Following up with the posters of all the problems we had, the SGA also put up posters of simple solutions that students can practice in trying to reduce waste of resources. This includes stuff like putting a computer to sleep when not in use, turning the monitor off, not running the water when brushing one's teeth, and unplugging device chargers when not in use, among other things. These things really do make sense and are easy practices to put into effect. The SGA came by with 2 videos and a presentation; one of the videos humorously illustrated these "Do's and Don't's".
Sadly, the other SGA video was not so good. The SGA used the size of a Chipotle burrito to help us relate to the effects of climate change on the food supply. It basically shows a current burrito get smaller in the future.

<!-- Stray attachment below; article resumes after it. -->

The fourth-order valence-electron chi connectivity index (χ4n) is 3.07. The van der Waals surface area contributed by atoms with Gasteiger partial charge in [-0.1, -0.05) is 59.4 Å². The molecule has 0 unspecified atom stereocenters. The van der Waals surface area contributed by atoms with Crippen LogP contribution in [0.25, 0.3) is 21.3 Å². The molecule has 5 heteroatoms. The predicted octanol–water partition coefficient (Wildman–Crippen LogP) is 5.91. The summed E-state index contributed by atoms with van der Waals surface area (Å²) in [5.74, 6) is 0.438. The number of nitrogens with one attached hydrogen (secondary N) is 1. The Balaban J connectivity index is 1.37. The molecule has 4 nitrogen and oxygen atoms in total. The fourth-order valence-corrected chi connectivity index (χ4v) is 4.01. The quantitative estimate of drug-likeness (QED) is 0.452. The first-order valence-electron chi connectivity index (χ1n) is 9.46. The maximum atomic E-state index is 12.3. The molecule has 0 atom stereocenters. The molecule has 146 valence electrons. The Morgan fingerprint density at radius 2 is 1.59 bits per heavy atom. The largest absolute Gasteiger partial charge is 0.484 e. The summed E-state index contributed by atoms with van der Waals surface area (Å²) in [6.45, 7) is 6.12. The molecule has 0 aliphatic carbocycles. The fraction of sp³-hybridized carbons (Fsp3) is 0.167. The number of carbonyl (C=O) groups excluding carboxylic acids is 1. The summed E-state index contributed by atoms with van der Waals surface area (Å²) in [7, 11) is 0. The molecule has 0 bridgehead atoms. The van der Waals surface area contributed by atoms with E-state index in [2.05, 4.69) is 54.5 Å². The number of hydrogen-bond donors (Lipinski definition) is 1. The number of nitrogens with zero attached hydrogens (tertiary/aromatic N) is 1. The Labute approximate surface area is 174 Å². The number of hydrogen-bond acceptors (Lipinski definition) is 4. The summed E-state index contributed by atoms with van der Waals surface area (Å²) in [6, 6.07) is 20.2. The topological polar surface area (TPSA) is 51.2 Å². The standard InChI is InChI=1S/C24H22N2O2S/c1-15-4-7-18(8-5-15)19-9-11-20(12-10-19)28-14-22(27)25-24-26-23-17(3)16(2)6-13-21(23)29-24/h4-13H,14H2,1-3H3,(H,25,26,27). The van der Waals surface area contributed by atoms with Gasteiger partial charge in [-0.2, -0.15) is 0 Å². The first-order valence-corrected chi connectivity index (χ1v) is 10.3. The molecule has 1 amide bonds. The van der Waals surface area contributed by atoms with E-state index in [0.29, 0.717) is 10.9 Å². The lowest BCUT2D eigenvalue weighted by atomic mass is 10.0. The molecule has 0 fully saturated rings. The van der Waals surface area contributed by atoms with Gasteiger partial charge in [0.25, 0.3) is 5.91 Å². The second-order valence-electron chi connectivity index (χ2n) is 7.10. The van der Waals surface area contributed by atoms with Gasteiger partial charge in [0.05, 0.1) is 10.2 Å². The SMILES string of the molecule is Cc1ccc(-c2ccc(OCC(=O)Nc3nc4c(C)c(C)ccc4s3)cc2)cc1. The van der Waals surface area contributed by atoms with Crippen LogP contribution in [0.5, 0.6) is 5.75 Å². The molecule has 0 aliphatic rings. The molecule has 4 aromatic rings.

The problem with the video is that as the shot of the burrito is taken head-on, the "smaller" burrito is actually just the same size and is just farther back from the camera than the current-sized burrito. Even a 3-year old could do that trick.
On a side note, wouldn't it be better if burritos got smaller? (Then I could actually eat one! [Just kidding.]) But on a more serious note, isn't the larger size of everything at restaurants a partial contributor to today's obesity crisis, which has paralleled the rise in global temperatures? If we had smaller burritos, the strain on the food supply would be less, the burritos would be cheaper, and Americans in general would be skinnier (though probably not by a whole lot). The current system is basically a self-feeding destructive cycle which would need to be broken at some point either because of food shortages or because of obesity one day becoming even less in control than today.